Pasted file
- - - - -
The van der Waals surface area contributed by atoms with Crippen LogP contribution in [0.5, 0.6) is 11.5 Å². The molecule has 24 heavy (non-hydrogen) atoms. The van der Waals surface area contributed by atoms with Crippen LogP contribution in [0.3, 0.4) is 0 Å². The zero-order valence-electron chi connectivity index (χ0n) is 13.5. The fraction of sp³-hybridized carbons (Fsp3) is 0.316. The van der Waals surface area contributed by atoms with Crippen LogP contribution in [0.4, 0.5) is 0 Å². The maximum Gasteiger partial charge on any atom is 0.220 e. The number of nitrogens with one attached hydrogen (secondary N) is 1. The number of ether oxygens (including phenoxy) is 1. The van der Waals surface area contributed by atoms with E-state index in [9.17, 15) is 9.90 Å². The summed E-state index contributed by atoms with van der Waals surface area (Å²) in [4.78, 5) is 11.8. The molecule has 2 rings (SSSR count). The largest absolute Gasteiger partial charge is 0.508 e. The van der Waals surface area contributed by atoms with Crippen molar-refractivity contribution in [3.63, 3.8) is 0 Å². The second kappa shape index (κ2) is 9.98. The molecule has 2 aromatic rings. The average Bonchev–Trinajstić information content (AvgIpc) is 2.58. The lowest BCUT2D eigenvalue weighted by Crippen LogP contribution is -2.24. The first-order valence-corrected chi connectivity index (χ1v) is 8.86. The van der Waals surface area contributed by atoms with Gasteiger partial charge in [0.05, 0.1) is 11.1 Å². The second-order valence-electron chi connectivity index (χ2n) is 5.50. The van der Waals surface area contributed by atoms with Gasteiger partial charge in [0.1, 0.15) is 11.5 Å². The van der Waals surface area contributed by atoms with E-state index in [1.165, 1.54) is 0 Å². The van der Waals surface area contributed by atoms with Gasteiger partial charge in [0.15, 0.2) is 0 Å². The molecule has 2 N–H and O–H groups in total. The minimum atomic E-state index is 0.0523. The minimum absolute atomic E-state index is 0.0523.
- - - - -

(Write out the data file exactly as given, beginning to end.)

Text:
The van der Waals surface area contributed by atoms with Crippen LogP contribution in [0.5, 0.6) is 11.5 Å². The molecule has 24 heavy (non-hydrogen) atoms. The van der Waals surface area contributed by atoms with Crippen LogP contribution in [0.3, 0.4) is 0 Å². The zero-order valence-electron chi connectivity index (χ0n) is 13.5. The fraction of sp³-hybridized carbons (Fsp3) is 0.316. The van der Waals surface area contributed by atoms with Crippen LogP contribution in [0.4, 0.5) is 0 Å². The maximum Gasteiger partial charge on any atom is 0.220 e. The number of nitrogens with one attached hydrogen (secondary N) is 1. The number of ether oxygens (including phenoxy) is 1. The van der Waals surface area contributed by atoms with E-state index in [9.17, 15) is 9.90 Å². The summed E-state index contributed by atoms with van der Waals surface area (Å²) in [4.78, 5) is 11.8. The molecule has 2 rings (SSSR count). The largest absolute Gasteiger partial charge is 0.508 e. The van der Waals surface area contributed by atoms with Crippen molar-refractivity contribution in [3.63, 3.8) is 0 Å². The second kappa shape index (κ2) is 9.98. The molecule has 2 aromatic rings. The average Bonchev–Trinajstić information content (AvgIpc) is 2.58. The lowest BCUT2D eigenvalue weighted by Crippen LogP contribution is -2.24. The first-order valence-corrected chi connectivity index (χ1v) is 8.86. The van der Waals surface area contributed by atoms with Gasteiger partial charge in [0.05, 0.1) is 11.1 Å². The second-order valence-electron chi connectivity index (χ2n) is 5.50. The van der Waals surface area contributed by atoms with Gasteiger partial charge in [0.1, 0.15) is 11.5 Å². The van der Waals surface area contributed by atoms with E-state index in [1.165, 1.54) is 0 Å². The van der Waals surface area contributed by atoms with Gasteiger partial charge in [0.15, 0.2) is 0 Å². The molecule has 2 N–H and O–H groups in total. The minimum atomic E-state index is 0.0523. The minimum absolute atomic E-state index is 0.0523.